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Yemen: How Hodeidah went from battleground to beach holiday destination

The Red Sea city is drawing more holidaymakers than ever since the frontlines shifted away, with dialects from all over Yemen heard in its streets and markets
Yemenis watch the sunset from a beach in Hodeidah (MEE)

For three years, a frontline ran across this coast.

The beaches and markets of northwest Yemen's Hodeidah were often a risky place to visit, and the buzz that the area attracted during the winter months, when sunseekers left the chill of mountainous areas like Sanaa, was noticeably absent.

But last month, there was a Houthi advance, fighting shifted far from the Red Sea city, and suddenly people are back on Hodeidah's beaches.

Yemen's seven-year conflict has, for now, moved on from these shores. The Houthi movement and forces loyal to the internationally recognised government are battling elsewhere, and visitors are taking full advantage.

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Hussein Abdulwahab, a 42-year-old Sanaa resident, used to spend a few weeks in Hodeidah every year, before 2018.

“Hodeidah is the best place to visit in winter, as the weather is good, but we were deprived of that for the past three years, as it wasn’t safe and the sea wasn’t accessible,” he told Middle East Eye.

“Peace is mandatory for life. Now Hodeidah city is full of visitors and normal life has returned here, so we hope this sends a message to warring sides to stop fighting and let us enjoy peace.”

The soldiers’ departure has encouraged a new kind of invasion. Abdulwahab and his family struggled to find a hotel in Hodeidah because so many Yemenis have headed to the seaside to relax. Men, women and children from different provinces are to be found all along Hodeidah’s Red Sea beaches, while vendors sell ice cream and other treats.

Schools have broken up for two weeks, and many children are celebrating after finishing their exams.

“All of us are enjoying swimming, riding boats, playing with sand and even listening to the sea. Children hardly go back to the hotel, as they like playing on the beach,” said Abdulwahab.

Make mushabak, not war

In Al-Mitraq market, Alaa Addin sells mushabak, a local sweet he made himself. It’s been a long time since the market was this busy, and Addin struggled to provide for his family over the past three years with no visitors to buy his sweets.

“Nowadays I sell more than before the war, and I can provide for my family and save some money,” he told MEE. “I’m very happy that my suffering was solved and I could resume my work.”

Conflict, competition between two central banks and a Saudi-led blockade have caused huge economic problems and soaring inflation in Yemen, and Addin said everything is now more expensive than it was four years ago. But that’s OK, he says, just as long as there’s demand for his sweets.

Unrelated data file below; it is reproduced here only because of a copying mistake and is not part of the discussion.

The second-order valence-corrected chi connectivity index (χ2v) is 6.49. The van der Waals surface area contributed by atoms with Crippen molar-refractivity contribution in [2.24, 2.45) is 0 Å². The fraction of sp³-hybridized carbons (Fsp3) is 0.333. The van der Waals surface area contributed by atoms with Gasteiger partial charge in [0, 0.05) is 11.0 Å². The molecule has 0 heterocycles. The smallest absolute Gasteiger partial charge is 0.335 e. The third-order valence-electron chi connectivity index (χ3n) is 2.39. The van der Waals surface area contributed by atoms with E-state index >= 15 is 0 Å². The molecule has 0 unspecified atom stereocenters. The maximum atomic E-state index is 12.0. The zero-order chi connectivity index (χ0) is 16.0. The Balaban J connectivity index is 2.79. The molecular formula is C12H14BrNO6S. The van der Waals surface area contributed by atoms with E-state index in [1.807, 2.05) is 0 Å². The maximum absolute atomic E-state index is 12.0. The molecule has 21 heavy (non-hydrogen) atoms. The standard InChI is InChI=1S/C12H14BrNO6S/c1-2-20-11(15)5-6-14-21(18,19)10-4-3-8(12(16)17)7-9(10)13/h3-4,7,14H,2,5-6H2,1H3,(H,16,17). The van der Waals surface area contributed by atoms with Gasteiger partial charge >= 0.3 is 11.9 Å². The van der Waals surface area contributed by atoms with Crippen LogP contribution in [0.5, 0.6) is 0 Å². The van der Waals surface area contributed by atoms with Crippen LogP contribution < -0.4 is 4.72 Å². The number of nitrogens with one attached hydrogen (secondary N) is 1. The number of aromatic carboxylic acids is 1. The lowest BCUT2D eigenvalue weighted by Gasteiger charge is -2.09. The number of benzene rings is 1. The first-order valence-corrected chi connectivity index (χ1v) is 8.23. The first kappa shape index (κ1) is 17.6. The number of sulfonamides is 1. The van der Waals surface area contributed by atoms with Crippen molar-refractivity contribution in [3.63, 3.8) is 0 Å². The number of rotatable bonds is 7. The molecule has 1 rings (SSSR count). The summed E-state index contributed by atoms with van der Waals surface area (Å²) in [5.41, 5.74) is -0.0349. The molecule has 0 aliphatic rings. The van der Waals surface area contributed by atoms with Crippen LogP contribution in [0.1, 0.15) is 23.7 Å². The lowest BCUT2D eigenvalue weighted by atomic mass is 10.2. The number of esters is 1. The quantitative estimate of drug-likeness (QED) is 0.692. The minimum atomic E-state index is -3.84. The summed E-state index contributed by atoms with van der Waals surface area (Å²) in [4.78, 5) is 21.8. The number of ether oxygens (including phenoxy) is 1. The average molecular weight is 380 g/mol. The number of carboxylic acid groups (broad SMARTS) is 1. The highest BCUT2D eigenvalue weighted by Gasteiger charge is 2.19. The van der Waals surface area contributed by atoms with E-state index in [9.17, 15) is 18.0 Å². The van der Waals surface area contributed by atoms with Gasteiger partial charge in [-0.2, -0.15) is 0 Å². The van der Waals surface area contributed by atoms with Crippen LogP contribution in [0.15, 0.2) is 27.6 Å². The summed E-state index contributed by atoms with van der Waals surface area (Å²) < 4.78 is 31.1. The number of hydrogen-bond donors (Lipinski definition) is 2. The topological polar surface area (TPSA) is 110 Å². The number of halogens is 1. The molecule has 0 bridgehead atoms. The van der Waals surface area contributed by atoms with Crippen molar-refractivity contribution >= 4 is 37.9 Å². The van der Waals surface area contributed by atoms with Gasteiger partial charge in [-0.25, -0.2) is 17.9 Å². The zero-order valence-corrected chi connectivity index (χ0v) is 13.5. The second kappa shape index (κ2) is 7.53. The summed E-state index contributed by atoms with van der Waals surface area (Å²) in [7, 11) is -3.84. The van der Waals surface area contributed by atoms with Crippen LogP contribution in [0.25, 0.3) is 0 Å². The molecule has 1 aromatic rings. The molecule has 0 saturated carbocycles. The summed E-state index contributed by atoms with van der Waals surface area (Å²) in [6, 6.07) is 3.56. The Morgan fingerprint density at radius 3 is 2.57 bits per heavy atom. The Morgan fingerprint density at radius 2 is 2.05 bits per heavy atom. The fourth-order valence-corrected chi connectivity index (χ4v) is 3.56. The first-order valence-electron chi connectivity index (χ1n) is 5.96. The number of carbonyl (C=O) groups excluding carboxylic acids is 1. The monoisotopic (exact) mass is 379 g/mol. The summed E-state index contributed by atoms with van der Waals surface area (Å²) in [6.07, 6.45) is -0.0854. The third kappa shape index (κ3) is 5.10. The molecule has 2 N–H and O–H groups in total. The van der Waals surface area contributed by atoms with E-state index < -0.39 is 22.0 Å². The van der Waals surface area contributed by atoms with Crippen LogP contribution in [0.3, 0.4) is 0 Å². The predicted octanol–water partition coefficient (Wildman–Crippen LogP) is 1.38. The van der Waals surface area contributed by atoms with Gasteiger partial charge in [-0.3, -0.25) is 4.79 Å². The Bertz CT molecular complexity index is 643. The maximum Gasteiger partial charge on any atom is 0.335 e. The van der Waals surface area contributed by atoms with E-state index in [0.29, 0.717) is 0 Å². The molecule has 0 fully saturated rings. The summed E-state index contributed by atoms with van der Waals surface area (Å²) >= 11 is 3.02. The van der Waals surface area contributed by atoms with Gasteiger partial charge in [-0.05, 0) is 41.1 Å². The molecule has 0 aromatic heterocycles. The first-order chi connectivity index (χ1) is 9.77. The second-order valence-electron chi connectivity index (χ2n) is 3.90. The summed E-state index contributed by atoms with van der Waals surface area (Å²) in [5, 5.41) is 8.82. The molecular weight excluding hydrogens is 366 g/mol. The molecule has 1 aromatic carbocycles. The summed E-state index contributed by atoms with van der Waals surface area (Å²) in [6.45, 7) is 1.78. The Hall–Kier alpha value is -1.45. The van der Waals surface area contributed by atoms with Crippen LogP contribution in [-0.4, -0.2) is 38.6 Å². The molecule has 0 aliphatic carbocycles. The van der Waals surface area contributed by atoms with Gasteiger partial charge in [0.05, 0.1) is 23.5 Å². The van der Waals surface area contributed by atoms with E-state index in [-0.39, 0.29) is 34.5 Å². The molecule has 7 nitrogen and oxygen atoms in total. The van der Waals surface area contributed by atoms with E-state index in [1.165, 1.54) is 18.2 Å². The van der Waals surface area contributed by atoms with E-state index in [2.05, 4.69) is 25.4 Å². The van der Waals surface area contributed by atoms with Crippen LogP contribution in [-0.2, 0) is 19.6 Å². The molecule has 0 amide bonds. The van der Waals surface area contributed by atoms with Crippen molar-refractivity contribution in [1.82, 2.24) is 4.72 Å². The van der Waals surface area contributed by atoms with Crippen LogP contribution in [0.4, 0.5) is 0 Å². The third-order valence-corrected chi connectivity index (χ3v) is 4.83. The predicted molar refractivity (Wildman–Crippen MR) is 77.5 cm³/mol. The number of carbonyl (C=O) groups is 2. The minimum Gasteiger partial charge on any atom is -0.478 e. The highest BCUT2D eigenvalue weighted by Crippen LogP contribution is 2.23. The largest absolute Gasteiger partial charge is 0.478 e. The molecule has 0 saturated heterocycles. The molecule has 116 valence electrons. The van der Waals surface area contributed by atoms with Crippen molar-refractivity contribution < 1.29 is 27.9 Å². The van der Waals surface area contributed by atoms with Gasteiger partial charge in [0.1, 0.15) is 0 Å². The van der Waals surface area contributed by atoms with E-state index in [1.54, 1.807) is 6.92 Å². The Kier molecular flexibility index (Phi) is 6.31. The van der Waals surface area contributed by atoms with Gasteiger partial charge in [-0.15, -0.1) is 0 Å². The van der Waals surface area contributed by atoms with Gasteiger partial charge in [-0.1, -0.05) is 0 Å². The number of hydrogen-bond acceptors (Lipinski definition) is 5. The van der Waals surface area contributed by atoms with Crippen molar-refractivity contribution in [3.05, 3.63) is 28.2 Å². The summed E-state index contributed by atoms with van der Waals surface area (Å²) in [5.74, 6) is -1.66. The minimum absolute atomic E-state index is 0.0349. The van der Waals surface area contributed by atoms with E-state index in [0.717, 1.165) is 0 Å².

“Recently, residents of Hodeidah returned to their homes and the city is full of visitors who came to this market to buy mushabak,” he added. “Most of the visitors to Hodeidah buy mushabak, as it is a kind of sweet that Hodeidah is famous for.”

Hodeidah's famous mushabak sweet sold in al-Mitraq Market (MEE)
Hodeidah's famous mushabak sweet, sold in Al-Mitraq market (MEE)

Addin and other mushabak sellers work late into the night, with families crowding round to haggle down the price and buy bundles to take home to friends and relatives.

“We’ve had a difficult few months, with just a few people coming to buy mushabak. We hope the battles don’t come back."

Why Hodeidah?

Hodeidah is now experiencing a tourism boom not seen even before the war broke out in late 2014.

Traditionally, Yemenis from Sanaa could choose to soak up the sun in either Hodeidah or Aden, in the south. But once the fighting started, dividing Houthi-held Sanaa and government-controlled Aden, it became unsafe to travel to the southern city.

Today, across Hodeidah’s streets, beaches and markets you can hear Yemeni dialects from all over the country. Residents hope it’s a sign that life can get back to normal and the country can be united again.

'The people of Hodeidah welcome anyone, and we don’t feel that we came from another province'

- Ashraf al-Zuraiqi, Sanaa resident

Ashraf al-Zuraiqi used to prefer holidaying in Aden, but “we need to cross conflict zones and go through unsafe and rough roads.

“In addition to the road, we face discrimination and a lot of insults in Aden. Some people don’t welcome visitors from the north,” he said.

Currently, the Southern Transitional Council, which demands independence for southern Yemen, is in control of Aden, and northerners say they face increasing hostility there.

“The services and beaches in Aden can be better than Hodeidah, but the people of Hodeidah are better, as they welcome anyone, and we don’t feel that we came from another province,” said Zuraiqi, who came from Sanaa with his family.

However, Zuraiqi says that after three years caught up in the fighting, Hodeidah is overdue some investment.

“It is true that Hodeidah is full of visitors, but that’s not because of the good services but because it is a safe and accessible area. It needs services like more restaurants, more hotels and some projects near to the sea,” he added.

A vendor sells treats on a Hodeidah beach (MEE)
A vendor selling treats on a Hodeidah beach (MEE)

Zuraiqi expects investors to be jittery about ploughing money into Hodeidah after all the unrest, but hopes to see some people take a chance on the city soon.

“Hodeidah is accessible now and we are enjoying our time. That’s the most important thing; everything else can come later.”

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